When the temperature drops, go take a hike!
Barnstable Great Marsh Wildlife Sanctuary
The Barnstable Great Marsh Wildlife Sanctuary offers 1.5 miles of interconnected trails through pristine marshland overlooking Barnstable Harbor. Tucked in the western end of the harbor, Great Marsh consists of 113 acres of marshlands, woods and beach, and boasts spectacular scenery. The marsh is connected to Sandy Neck, a 3,800-acre barrier beach ecosystem situated in both Barnstable and Sandwich.
“Great Marsh is an incredible place,” says Joshua Wrigley, education coordinator for Mass Audubon’s Long Pasture Wildlife Sanctuary. “It is part of a large area of undeveloped and beautiful shoreline.”
The marsh features five separate trails: Cedar Trail, Otter Trail, Sandy’s Trail, Cow Path, and Cooper Pond Loop. Wrigley, who coordinates programs for visitors including guided hikes of the marsh, which Mass Audubon oversees, says the area is an important ecosystem for many local species. The shallow water in the marsh helps keep larger fish and other predators away, making it a good nursery for young birds, fish, crabs and other crustaceans. (Continued on next page)
“It’s a great place to talk about how ecosystems function,” Wrigley says. “It’s a very resilient and vibrant marsh.” When the weather turns cold, Wrigley says walkers may spot numerous species of birds and owls as well as eiders, buffleheads and long–tailed ducks. One may also stumble across different species of marsh grass—low salt meadow cordgrass, and the taller smooth cordgrass. Another type of vegetation commonly found in the area is pickle weed; in fall, the weed changes from a bright green color to a striking deep red, mixed with orange and yellow.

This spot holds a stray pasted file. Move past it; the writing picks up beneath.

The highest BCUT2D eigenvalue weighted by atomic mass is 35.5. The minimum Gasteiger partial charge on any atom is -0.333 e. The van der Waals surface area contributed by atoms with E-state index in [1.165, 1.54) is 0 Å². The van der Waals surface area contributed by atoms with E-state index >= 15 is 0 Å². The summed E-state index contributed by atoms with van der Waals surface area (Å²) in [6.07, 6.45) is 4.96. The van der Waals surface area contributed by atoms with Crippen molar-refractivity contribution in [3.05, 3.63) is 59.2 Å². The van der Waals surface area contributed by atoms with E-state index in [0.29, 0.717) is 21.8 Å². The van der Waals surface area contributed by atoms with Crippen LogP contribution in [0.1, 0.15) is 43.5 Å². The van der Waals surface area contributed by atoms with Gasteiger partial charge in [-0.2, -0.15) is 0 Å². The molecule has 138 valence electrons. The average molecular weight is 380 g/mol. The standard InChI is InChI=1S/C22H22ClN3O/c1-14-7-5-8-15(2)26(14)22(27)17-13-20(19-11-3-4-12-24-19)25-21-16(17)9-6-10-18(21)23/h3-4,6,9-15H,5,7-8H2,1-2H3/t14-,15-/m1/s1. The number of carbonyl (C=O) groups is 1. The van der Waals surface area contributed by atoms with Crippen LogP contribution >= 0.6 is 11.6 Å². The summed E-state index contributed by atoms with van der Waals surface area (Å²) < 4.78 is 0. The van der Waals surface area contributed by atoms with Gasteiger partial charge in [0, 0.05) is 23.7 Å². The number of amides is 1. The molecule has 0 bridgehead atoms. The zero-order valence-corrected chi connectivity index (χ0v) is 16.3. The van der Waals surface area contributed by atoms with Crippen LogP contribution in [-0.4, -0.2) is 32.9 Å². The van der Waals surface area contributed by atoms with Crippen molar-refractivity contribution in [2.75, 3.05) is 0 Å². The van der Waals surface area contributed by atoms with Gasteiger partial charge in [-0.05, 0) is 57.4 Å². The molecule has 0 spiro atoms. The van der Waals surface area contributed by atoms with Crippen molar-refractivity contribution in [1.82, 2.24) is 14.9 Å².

Barnstable Great Marsh is located near 2444 Main Street (Route 6A) in Barnstable, across the street from the Barnstable/West Barnstable Elementary School. No sign marks the entrance to the sanctuary, but a driveway leads to a small parking lot for visitors. The trail is open year-round, from dawn to dusk, and trail maps are available at massaudubon.org.
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